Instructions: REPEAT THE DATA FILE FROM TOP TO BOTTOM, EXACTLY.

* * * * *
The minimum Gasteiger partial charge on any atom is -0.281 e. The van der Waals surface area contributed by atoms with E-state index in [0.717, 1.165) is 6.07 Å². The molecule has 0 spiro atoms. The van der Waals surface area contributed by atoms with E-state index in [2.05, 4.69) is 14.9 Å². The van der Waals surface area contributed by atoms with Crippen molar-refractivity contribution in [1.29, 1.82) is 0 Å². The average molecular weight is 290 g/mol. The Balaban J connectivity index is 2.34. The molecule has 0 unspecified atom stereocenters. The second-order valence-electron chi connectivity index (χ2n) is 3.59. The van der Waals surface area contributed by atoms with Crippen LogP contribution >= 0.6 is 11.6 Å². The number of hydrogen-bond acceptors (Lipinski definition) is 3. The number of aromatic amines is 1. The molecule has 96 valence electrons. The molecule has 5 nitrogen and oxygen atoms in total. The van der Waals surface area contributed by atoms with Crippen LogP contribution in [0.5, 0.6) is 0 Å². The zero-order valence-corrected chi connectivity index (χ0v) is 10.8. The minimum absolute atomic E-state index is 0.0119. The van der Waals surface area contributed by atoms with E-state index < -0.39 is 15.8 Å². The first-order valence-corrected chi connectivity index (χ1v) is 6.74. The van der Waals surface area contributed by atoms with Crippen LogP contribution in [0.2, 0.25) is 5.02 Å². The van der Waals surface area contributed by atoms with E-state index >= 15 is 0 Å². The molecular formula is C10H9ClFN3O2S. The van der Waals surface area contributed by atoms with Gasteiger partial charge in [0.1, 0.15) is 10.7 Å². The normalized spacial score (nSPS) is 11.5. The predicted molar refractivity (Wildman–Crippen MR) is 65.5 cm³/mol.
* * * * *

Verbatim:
The minimum Gasteiger partial charge on any atom is -0.281 e. The van der Waals surface area contributed by atoms with E-state index in [0.717, 1.165) is 6.07 Å². The molecule has 0 spiro atoms. The van der Waals surface area contributed by atoms with E-state index in [2.05, 4.69) is 14.9 Å². The van der Waals surface area contributed by atoms with Crippen molar-refractivity contribution in [1.29, 1.82) is 0 Å². The average molecular weight is 290 g/mol. The Balaban J connectivity index is 2.34. The molecule has 0 unspecified atom stereocenters. The second-order valence-electron chi connectivity index (χ2n) is 3.59. The van der Waals surface area contributed by atoms with Crippen LogP contribution >= 0.6 is 11.6 Å². The number of hydrogen-bond acceptors (Lipinski definition) is 3. The number of aromatic amines is 1. The molecule has 96 valence electrons. The molecule has 5 nitrogen and oxygen atoms in total. The van der Waals surface area contributed by atoms with Crippen LogP contribution in [0.5, 0.6) is 0 Å². The zero-order valence-corrected chi connectivity index (χ0v) is 10.8. The minimum absolute atomic E-state index is 0.0119. The van der Waals surface area contributed by atoms with E-state index < -0.39 is 15.8 Å². The first-order valence-corrected chi connectivity index (χ1v) is 6.74. The van der Waals surface area contributed by atoms with Crippen LogP contribution in [0.2, 0.25) is 5.02 Å². The van der Waals surface area contributed by atoms with E-state index >= 15 is 0 Å². The molecular formula is C10H9ClFN3O2S. The van der Waals surface area contributed by atoms with Gasteiger partial charge in [0.1, 0.15) is 10.7 Å². The normalized spacial score (nSPS) is 11.5. The predicted molar refractivity (Wildman–Crippen MR) is 65.5 cm³/mol.